Post: "And political issues?"

Jennar: "... and political issues. When my contract starts with the EU and [if]

I see a provision which may prevent me from making comments on political issues -

but so far this is my life, to work as a political analyst, which I've been doing

for more than ten years."

He said while he'd like to be free to make political comment about Cambodia, he saw

the EU job as an opportunity to help the Kingdom. "[If] The EU gives me this

opportunity, I can refrain from making political comments to do this work... I won't

die from that!"

Jennar continued: "I defend the principle of freedom of expression and freedom

of the press. If people want to criticise me it's their right, I just hope their

criticism is fair.

"I'm not at the moment an EU official. I don't speak on behalf of the EU."

Jennar was unrepentant about his published opinion that the United States tried ousting

Hun Sen during UNTAC. "I believe that. Many times I heard people in the information

component of UNTAC saying that they were here to expel CPP from power... many times."

Jennar said he saw no contradiction between his "expression of frustration"

at the work of some US journalists and his position as future head of the EU's media

component.

"For me this is the same concern...," he said. "I don't think the

work of some US journalists is fair."

Jennar, in the Internet article, said some US journalists were acting like spokes-people

for their government.

He pointedly referred to a press conference given by EU head Gwyn Morgan on Jan 16,

where the EU's stance on Rana-riddh's continued absence was scrutinized and subject

of debate and intense questioning by mainly foreign journalists.

Jennar said in his article that the US journalists were one-sided, sensational, and

portrayed Hun Sen as the "bad guy' and opposition leader Sam Rainsy as the "good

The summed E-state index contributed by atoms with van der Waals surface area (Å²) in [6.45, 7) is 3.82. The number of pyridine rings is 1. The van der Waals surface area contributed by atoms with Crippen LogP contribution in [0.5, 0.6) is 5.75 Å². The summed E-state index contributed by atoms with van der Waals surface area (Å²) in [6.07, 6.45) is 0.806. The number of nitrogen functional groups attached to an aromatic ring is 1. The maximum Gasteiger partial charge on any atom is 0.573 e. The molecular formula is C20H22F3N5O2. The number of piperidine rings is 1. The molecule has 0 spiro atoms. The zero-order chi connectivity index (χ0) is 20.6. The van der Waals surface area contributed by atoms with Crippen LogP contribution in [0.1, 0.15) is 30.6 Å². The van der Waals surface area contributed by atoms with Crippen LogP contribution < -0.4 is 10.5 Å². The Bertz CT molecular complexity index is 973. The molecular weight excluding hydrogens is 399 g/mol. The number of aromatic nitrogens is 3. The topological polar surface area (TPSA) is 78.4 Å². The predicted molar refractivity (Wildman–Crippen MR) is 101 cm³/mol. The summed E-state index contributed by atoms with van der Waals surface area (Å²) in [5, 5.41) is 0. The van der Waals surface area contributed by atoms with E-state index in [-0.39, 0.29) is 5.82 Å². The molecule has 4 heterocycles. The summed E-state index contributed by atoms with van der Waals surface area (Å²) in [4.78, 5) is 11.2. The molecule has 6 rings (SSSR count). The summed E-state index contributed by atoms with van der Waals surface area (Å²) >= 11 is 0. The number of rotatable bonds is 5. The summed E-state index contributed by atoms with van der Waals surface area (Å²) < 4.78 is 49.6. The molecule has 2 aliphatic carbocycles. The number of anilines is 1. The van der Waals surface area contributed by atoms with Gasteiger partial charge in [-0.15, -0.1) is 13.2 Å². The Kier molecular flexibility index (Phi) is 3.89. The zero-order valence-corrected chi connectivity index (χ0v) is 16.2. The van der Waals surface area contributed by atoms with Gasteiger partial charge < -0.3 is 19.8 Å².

guy".

He said US journalists - specifically three who were vocal at the Morgan press briefing

- were "anti-CPP" and were confusing fact with analysis.

"[And] that is one reason why we're criticising Khmer journalists. But foreign

journalists are committing the same mistake [of] not clearly separating fact and

comment."

Transcripts of the conference show the "three US journalists" were Matthew

Lee (AFP), Robin McDowell (AP) and Joe Cochrane (DPA). AP is the only US organization;

AFP is French and DPA German.

Jennar acknowledged the names, but said he did not want to get into a personal attack.

Lee, McDowell and Cochrane, speaking as individuals and not on behalf of their employers,

took angry issue with Jennar. Lee said he had been summoned and told by a CPP government

official that while the government had "no problem" with his stories, he

should be aware that "a Westerner was writing that you are pro-US".

Lee said: "It's interesting that this is coming from [Jennar], and not from

Cambodian officials, because he has a lot of money to gain if this project he is

defending goes through. What else can you think?"

Cochrane said: "This is ridiculous. It undermines the credibility of a person

who would have the position of responsibility of training Khmer journalists."

McDowell said Jennar "was acting like an intellectual prostitute".

Jennar, meanwhile, also pointed the finger at local journalists as being at least

in part responsible, through "rude words, calumny and misinformation",

of creating a climate of violence toward the media. However, he believed - contrary

to many human rights watchdogs - that there were wide press freedoms in Cambodia.

"Myself, I can accept to see papers suspended, but not only opposition papers,

but all [that use] rude words and defamations, no matter what political persuasion

they are."